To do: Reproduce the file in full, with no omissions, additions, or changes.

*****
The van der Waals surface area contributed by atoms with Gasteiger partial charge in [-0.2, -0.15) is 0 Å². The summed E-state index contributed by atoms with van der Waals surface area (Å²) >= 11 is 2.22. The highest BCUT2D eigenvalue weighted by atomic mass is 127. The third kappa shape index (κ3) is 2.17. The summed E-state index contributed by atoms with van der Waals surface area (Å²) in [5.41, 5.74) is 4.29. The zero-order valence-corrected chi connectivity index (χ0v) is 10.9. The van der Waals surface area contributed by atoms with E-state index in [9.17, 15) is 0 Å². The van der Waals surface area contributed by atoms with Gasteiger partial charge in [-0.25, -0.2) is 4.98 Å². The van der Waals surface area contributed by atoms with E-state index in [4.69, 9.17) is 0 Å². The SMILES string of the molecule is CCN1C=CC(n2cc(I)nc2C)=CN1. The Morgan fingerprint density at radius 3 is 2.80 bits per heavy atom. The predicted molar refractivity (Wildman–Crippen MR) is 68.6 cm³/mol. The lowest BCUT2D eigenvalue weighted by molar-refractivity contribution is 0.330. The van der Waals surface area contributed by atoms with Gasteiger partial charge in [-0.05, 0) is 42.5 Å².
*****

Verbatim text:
The van der Waals surface area contributed by atoms with Gasteiger partial charge in [-0.2, -0.15) is 0 Å². The summed E-state index contributed by atoms with van der Waals surface area (Å²) >= 11 is 2.22. The highest BCUT2D eigenvalue weighted by atomic mass is 127. The third kappa shape index (κ3) is 2.17. The summed E-state index contributed by atoms with van der Waals surface area (Å²) in [5.41, 5.74) is 4.29. The zero-order valence-corrected chi connectivity index (χ0v) is 10.9. The van der Waals surface area contributed by atoms with E-state index in [9.17, 15) is 0 Å². The van der Waals surface area contributed by atoms with Gasteiger partial charge in [-0.25, -0.2) is 4.98 Å². The van der Waals surface area contributed by atoms with E-state index in [4.69, 9.17) is 0 Å². The SMILES string of the molecule is CCN1C=CC(n2cc(I)nc2C)=CN1. The Morgan fingerprint density at radius 3 is 2.80 bits per heavy atom. The predicted molar refractivity (Wildman–Crippen MR) is 68.6 cm³/mol. The lowest BCUT2D eigenvalue weighted by molar-refractivity contribution is 0.330. The van der Waals surface area contributed by atoms with Gasteiger partial charge in [-0.05, 0) is 42.5 Å².